Behind door no. 17  A genuine vintage Babycham glass.
Behind door no. 18  Your child’s first tooth.
Behind door no. 19  A unicorn made from driftwood.
Behind door no. 20  A matchbox full seaglass from the beach.
Behind door no. 21  A stout torch.
Behind door no. 22  The brackish taste of an icicle.
Behind door no. 23  A friend’s name from your past.
Behind door no. 24  The smell of a blown-out candle.
Behind door no. 25  An Arctic hare the shape of your mind.

 

 

Jane Burn‘s poems have been published in many magazines and anthologies, have been placed in numerous competitions and have been nominated for the Forward and Pushcart Prize. None of this is as important as love for each other and for the positive power of words.

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Lucy Ingrams

 

 

 

moonrise

new chevrons   chalking
the wind   – two terns   re-
turned north   re-
vise the estuary’s    silvers

rollers   far out   lumpen
with seals   the links
hump   with bronze
hordes  of whin

the copters’   relay
belfries   the cloud
peels   & slices
half-hours

a mussel shell   tips
on a cake   of sand   – chink
of wave   in its bows   still
waiting   to be bailed

the horizon   offers
its quiet practice   its
diffuse gaze   a tanker
breaks    my meditation

&   I am   night-
startled   I—

over   the boatshed
flushed   & full   how
did I   miss
the peony   moon

– sways eastward   now
out towards   Norway

its sun-mirror’s   mirror
rusting   the current

 

 

Lucy Ingrams won the Manchester Poetry Prize (2015) and the Magma Poetry Competition (2016). A pamphlet, Light-fall, is published by Flarestack Poets. 

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Matt Pitt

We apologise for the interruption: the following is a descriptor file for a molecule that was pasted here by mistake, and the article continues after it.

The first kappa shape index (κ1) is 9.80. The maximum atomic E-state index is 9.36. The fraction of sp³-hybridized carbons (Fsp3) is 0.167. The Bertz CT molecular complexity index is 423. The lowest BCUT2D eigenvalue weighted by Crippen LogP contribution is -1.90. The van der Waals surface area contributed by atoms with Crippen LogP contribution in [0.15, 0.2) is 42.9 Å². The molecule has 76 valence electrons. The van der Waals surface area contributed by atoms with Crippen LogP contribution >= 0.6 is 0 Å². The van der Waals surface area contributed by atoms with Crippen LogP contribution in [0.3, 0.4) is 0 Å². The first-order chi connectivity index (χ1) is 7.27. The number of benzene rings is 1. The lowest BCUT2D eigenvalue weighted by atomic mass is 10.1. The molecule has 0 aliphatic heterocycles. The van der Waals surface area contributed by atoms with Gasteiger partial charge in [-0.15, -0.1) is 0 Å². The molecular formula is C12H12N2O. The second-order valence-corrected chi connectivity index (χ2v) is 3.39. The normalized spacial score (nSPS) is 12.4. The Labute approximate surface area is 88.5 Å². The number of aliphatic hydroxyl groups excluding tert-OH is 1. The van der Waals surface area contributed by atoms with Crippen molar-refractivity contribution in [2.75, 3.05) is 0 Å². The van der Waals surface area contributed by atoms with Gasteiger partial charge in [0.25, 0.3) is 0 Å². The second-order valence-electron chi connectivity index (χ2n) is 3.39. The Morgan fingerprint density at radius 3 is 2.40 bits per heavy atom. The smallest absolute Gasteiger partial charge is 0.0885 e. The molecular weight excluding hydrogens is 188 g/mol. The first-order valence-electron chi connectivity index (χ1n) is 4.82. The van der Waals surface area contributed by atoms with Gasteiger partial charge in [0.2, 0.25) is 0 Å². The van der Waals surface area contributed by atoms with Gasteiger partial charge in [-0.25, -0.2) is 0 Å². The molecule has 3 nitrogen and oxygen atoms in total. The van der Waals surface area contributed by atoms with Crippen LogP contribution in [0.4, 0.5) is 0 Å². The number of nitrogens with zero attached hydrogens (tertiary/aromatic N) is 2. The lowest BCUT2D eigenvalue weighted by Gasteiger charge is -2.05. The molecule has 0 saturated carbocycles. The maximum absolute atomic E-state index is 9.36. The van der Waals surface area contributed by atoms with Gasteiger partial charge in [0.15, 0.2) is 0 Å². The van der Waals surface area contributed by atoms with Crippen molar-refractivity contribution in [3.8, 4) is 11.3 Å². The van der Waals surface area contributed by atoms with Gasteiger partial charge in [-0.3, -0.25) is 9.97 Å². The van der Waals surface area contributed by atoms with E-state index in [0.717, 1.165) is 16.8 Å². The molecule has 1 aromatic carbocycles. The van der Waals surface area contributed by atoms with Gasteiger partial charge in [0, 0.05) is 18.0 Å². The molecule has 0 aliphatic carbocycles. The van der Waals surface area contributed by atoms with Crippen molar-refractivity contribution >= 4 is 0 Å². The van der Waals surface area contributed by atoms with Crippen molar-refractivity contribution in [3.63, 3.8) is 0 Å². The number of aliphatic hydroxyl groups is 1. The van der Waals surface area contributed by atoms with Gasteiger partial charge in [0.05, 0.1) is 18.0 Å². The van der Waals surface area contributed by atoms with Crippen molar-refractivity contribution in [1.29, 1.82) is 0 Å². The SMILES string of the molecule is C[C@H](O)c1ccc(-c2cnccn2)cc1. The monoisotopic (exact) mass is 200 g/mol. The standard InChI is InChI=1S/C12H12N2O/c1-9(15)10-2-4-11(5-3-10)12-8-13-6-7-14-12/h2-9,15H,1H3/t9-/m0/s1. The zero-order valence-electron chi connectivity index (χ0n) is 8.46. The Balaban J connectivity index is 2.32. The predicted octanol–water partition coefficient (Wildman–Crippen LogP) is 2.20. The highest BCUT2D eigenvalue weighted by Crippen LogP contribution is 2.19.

Rain Dog

Afterwards, the pool table (cue ball
chalk, two stripes) posed for Paul Cezanne.
The drinkers who were plunged in conversation
seemed suddenly and simultaneously
to lose their train of thought.
I fixed my eyes on the wall above the bar
where they were screening a montage
of your finest moments.
A year passed.
Tom Waits walked in and put a snakeskin
boot through the jukebox.
He signalled the barman.
He sat down beside me and said
Son, I’ve ordered you a bourbon. Lean
in and I’ll tell you how to win her back.

 

 

Matt Pitt is a poet and screenwriter. He has previously published in Acumen, Ambit, London Magazine and Prole. His debut feature film, Greyhawk, was shortlisted for the Michael Powell Award at the 2014 Edinburgh International Film Festival.

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Penny Blackburn

 

 

 

Lake Swim

Though I don’t like to put my head under,
I want to follow the thin nylon line
that tethers the marker in place;
finger-tap the concrete block anchoring
the buoy to the lake bed.
I would continue into the soft-plock mud,
stir depths of silt to cloud about us like the waste of years.

We tread water. We ripple out
through surface spiders and the shit of ducks.
We watch the steady drill lines
of serious swimmers – capped and suited
for their three stern miles around the course.
Black bodies sleekly purposeful under frivolous-coloured tow floats.
We are casual, we came without.

We discuss what we would do.
“I would hold your face up. I’d shout.”

 

 

Penny Blackburn lives in the North East of England and writes poetry and short fiction. Her publications include pieces online in Bangor Literary Journal, Atrium and Picaroon and in print with Paper Swans Press, Reader’s Digest and Maytree Press.

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Katherine Collins

 

 

 

Beauty and Despair on the Rail Replacement Bus

The journey is a mural etched in hazy relief
on the outside of the windows, viscous
and not at all malleable. It reflects your fatigue
in a pinched face set as a stubborn witness
to insular interests. Snow, painted with a palette
knife, clings to stunted black branches; it preserves,
in pale twisted shapes, a fragile history of the wind’s habits
during the night. Streetlights bloom like peonies, petals
bursting with sleet that will harden into rain that will freeze
in deathly black patches. Road signs coalesce from the syrupy
darkness and their retroreflective surfaces untangle and release
the colour spectrum from the beam of our headlights and display
the light’s intimate form: of fern breath frozen to a pane
of glass; chromatographic crystals split along visceral planes.

 

 

Katherine Collins is a poet, writer, and academic. She spends her time between Bristol and Oxford, where she holds a Leverhulme Fellowship at the University. Her writing has appeared in Finished Creatures, Life Writing, and Oxford Writers’ House.